The extinction of the dinosaurs left an opening at the top of the food chain, and these ancient Egyptian carnivores helped fill it.
Bones from 34 million years ago found in what is now Egypt reveal a new species in the extinct mammal family called hyaenodonts, which were all over the globe and came in different shapes and sizes. The new species, Masrasector nananubis, was about the size of a skunk and moved quickly, according to a report from the Public Library of Science. Researchers had found several specimens of the new animal, including skulls and limbs, to make their analysis.
“Hyaenodonts were the the top predators in Africa after the extinction of the dinosaurs,” co-author Matthew Borths of Ohio University said in the report. Finding such full fossils of the new species means scientists can learn more about how the group evolved since Afro-Arabian hyaenodonts are the oldest of the family. “We can explore what it ate, how it moved, and consider why these carnivorous mammals died off as the relatives of dogs, cats and hyenas moved into Africa.”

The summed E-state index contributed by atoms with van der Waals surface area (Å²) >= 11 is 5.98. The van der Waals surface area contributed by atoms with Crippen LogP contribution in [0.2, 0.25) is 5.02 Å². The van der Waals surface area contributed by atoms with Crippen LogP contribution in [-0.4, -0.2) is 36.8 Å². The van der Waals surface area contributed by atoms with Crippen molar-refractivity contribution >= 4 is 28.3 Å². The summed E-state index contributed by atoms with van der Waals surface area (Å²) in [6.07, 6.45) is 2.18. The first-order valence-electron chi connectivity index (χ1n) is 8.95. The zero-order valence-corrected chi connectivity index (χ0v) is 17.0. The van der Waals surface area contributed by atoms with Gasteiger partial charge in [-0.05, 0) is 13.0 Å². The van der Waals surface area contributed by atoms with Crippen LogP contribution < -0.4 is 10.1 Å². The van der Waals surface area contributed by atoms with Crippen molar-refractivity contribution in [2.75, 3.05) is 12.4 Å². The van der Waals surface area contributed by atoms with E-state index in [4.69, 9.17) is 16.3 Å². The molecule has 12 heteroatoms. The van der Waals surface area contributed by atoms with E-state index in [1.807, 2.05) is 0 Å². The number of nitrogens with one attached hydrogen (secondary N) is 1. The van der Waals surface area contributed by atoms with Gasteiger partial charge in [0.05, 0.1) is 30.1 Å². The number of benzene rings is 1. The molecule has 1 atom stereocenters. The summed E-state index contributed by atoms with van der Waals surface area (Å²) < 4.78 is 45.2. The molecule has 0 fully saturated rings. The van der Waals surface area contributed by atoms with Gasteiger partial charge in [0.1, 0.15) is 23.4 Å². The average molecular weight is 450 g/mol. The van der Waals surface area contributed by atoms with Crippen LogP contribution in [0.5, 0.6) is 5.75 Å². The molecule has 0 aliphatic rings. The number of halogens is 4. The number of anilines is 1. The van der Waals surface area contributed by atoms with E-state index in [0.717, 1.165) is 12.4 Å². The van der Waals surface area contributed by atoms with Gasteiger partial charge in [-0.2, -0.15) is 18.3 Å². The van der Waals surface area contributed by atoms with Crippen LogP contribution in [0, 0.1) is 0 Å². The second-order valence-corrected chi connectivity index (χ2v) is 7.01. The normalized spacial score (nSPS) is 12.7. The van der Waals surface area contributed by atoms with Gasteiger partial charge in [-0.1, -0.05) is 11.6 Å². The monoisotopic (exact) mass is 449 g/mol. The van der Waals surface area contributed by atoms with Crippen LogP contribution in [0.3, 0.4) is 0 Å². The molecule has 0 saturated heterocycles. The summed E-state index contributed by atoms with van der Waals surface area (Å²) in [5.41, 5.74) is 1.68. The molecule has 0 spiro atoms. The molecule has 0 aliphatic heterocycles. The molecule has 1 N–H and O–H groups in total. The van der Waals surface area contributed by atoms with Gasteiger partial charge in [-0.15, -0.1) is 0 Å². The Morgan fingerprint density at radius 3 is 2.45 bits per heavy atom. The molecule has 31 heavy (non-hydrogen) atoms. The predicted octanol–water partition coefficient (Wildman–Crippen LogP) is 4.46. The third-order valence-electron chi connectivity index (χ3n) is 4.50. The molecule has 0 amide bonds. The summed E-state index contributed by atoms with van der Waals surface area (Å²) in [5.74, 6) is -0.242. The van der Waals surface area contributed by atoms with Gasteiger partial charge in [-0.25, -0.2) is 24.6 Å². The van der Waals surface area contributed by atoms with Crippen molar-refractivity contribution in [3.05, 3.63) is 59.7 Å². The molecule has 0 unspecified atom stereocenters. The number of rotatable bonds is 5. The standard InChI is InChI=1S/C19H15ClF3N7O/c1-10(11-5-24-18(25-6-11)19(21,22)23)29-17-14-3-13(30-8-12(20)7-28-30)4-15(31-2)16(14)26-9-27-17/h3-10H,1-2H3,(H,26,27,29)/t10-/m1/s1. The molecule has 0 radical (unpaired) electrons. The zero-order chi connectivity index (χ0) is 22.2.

Although Borths mentioned dogs, cats and hyenas, the hyaenodonts are only thinly related to these other carnivores, sort of like a distant cousin — PLOS explains that they share common ancestors, but hyaenodonts were on a branch of the family tree that diverged before those more modern animals began to evolve.
The study in PLOS One describing the new species says a skull from the samples is “the oldest known from an Afro-Arabian hyaenodont.”
And the new species name, nananubis, is a tribute to the ancient Egyptian god Anubis, which had the head of a jackal and was involved with that civilization’s idea of the afterlife and mummification. Borths said in an interview that because Anubis is so related to preservation, of which fossilization could be considered related, “I’ve always seen Anubis as a patron god of paleontology.”